Adolescent Violence: The Protective Effects of Youth Assets
Publication: Journal of Counseling and Development
Topics: Age Group Ethnicity Gender Gun Carrying Students
Keywords: Gun carrying inner-city interview physical fighting
Bibliographic information +
The authors examined the association between demographic and social characteristics, and the prevalence of physical fighting and weapon carrying in adolescents attending school and in Grades 6 through 12, using parent and teen interviews in randomly selected households in inner-city areas of two midwestern cities with populations of approximately 500,000. Some characteristics (“assets”) they explored included: Non-Parental Adult Role Models, Peer Role Models, Family Communication, Constructive Use of Time (groups/sports), Constructive Use of Time (religion) Community Involvement, Future Aspirations, Responsible Choices, and Good Health Practices (Exercise/ Nutrition). Overall, assets may protect youth from physical fighting and carrying a weapon. Specifically, Family Communication and Responsible Choices, were associated with no physical fighting in the past 12 months. The Peer Role Models asset is more protective from physical fighting for females than males. Being in high school, being female, having higher parental income, and living in a two-parent household were significantly associated with no physical fighting in the past 12 months. African Americans and Hispanics were more likely to report not carrying a weapon.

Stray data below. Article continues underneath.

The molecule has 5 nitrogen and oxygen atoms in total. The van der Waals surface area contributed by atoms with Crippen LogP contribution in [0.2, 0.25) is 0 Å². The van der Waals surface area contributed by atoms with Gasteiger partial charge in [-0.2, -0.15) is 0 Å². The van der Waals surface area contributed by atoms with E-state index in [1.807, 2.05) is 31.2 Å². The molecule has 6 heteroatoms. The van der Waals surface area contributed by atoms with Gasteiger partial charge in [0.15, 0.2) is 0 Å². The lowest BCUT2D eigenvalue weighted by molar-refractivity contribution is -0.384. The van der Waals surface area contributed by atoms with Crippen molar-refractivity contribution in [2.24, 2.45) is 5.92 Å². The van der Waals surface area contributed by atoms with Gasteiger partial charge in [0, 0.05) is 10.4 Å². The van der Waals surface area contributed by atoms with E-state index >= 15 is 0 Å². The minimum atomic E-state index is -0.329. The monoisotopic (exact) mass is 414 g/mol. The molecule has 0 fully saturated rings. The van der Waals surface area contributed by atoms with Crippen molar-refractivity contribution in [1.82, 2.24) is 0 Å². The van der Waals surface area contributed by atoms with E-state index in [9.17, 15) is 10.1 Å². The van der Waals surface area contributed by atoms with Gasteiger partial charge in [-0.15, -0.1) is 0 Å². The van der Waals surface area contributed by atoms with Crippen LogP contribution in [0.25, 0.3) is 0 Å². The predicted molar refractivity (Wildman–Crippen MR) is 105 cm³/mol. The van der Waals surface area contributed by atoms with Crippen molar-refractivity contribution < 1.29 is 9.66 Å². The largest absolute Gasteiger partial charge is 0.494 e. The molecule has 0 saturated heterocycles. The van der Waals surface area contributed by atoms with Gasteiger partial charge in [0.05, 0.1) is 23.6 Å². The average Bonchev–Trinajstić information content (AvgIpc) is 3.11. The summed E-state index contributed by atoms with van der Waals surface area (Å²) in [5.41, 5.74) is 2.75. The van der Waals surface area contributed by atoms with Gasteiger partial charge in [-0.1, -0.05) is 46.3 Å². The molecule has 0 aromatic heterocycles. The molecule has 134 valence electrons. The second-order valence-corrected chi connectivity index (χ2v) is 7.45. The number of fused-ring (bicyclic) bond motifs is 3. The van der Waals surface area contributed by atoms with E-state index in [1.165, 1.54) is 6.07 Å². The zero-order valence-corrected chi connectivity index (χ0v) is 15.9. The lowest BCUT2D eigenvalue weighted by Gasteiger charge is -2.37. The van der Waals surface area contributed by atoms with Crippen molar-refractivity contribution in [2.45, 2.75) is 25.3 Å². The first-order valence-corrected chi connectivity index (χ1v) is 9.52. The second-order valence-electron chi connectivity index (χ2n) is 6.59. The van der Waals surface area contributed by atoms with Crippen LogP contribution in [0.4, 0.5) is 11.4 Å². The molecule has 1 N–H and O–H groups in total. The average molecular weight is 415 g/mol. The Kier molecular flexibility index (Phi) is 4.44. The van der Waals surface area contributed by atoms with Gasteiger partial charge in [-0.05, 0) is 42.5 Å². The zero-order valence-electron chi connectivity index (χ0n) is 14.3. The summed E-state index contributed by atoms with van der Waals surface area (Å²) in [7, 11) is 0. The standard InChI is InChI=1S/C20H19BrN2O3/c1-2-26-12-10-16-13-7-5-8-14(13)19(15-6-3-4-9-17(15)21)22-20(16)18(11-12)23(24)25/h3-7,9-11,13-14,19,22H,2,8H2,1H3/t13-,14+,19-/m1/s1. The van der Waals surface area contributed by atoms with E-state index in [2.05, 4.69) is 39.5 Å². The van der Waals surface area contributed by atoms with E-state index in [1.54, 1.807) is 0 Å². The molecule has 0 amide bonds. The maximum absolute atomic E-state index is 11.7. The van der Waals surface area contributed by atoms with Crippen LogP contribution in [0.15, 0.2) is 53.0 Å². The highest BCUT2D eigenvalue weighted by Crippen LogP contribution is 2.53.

Aspy, C. B., Oman, R. F., Vesely, S. K., McLeroy, K., Rodine, S., & Marshall, L. (2004). Adolescent Violence: The Protective Effects of Youth Assets. Journal of Counseling and Development, 82(3).
Aspy, Cheryl B., et al. "Adolescent Violence: The Protective Effects of Youth Assets." Journal of Counseling and Development 82.3 (2004).